So Mendonça shelved the project until early 2011, when RFIDeas, then a startup, approached the company with an irresistible offer. "They needed a business case, and we were the perfect one for them," Mendonça recalls. "They proposed to become our partners—and, in return, they would develop and deliver to us a fully operational RFID pilot project free of charge. We agreed that if the results were positive, we would expand [the solution] to all the Alog data-center facilities. It gave us a great opportunity to test a real implementation at no cost." Since then, he adds, through a rewarding series of testing, pilots and deployments, "RFIDeas has become one of our greatest partners."

Developing a Solution
The RFIDeas representatives worked with Alog's RFID team to test a slew of tags and readers from a variety of vendors, along with the ARTIS middleware, and mobile software based on Microsoft's Windows mobile operating system. The objective: to ensure accurate monitoring of assets entering and exiting the Tambore data center, as well as internally, within and between the facility's rooms.

The company tracks and monitors 20,000 fixed assets, including computers, servers, modems and equipment racks.

The team devoted roughly nine months to trying several combinations of tags, frequencies and styles, using numerous placements and mounting techniques, with readers that performed at different rates and in various frequency ranges. They also tested the broadband and Wi-Fi network performance of fixed and mobile readers, respectively, to check for speed and reliability.

After testing roughly 15 conventional tags, says Alog's operations manager, Leandro Gimenes, the team contracted with Confidex to customize its Steelwave Micro Higgs-3 tag, a passive ultrahigh-frequency on-metal tag. The custom version is designed to minimize the interference from electrical and metal components prevalent within a data center, ensuring correct data filtering and processing despite the large volume and density of data in such an environment.

In addition, the group installed Impinj Speedway Revolution R640 fixed readers above all the facility's perimeter portals. Now, every time a door opens, a magnetic sensor triggers the corresponding reader, which records the data from any tag passing through that portal and wirelessly forwards it to ARTIS, the asset-management software, which processes that information and transmits it to Alog's enterprise resource planning software (a legacy system known as Persa, with which ARTIS is integrated via Web services).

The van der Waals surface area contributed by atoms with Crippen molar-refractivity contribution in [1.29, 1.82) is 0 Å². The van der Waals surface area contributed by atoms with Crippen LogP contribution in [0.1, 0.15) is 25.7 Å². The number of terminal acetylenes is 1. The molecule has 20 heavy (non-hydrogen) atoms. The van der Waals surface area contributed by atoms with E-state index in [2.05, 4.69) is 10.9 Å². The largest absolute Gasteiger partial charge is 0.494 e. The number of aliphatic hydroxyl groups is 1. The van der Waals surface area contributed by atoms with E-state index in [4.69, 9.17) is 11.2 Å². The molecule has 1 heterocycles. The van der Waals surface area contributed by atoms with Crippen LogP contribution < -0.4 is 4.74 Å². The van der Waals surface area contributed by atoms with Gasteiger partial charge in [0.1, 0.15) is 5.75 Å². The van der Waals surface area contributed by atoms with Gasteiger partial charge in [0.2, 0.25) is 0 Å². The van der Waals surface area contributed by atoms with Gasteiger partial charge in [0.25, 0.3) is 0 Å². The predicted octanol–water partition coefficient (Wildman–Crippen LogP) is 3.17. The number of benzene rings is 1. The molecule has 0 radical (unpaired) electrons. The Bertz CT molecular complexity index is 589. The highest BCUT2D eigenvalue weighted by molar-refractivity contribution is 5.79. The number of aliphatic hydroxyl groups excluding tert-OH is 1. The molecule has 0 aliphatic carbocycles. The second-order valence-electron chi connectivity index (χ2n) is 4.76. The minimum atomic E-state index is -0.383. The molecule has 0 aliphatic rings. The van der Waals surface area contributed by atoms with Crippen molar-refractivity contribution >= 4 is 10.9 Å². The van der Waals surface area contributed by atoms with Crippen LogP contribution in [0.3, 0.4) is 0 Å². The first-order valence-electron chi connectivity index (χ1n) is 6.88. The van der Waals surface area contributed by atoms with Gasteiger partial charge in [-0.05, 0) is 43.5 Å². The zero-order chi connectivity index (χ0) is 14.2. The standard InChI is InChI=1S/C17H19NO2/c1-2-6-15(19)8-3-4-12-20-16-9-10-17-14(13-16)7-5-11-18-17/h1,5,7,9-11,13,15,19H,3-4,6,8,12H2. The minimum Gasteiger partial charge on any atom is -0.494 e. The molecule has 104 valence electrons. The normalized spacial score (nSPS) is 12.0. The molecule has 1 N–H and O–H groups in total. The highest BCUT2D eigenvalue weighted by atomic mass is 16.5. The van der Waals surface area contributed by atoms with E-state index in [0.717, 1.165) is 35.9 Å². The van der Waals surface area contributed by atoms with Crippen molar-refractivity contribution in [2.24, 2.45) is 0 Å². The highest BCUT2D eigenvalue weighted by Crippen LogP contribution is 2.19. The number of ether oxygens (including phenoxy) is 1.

The team also opted for Motorola Solutions' MC9090-G and MC3190-Z mobile readers. These handheld devices, based on Microsoft's Windows mobile operating system, provide fast read rates and high throughout, and also have a relatively simple user interface, Almeida says.

Each time an Alog worker adds or deletes a tagged IT item from a rack, for instance, he or she uses the mobile reader to perform a rack inventory—this typically takes less than 5 seconds to complete. The mobile software sends the updated information via the Wi-Fi network to ARTIS, which processes it and sends it to Alog's ERP software.

The final solution "works perfectly," Gimenes says. "In one to two seconds, we can read everything in a rack." What's more, he notes, by conducting extensive testing and piloting early on, Alog managed to avoid having to make last-minute changes during its live RFID rollouts.

Implementation and Challenges
During a three-month field trial launched in September 2011, the RFID team encouraged all employees to use the new system. This is one area in which having a multidiscipline team pays off, Almeida notes. "An RFID project can improve many different processes dramatically throughout the organization, and having a cross-functional team increases the chances of success," he says. "People from different areas can promote the technology benefits among colleagues, leading to a smoother technology transition and greater added value perception."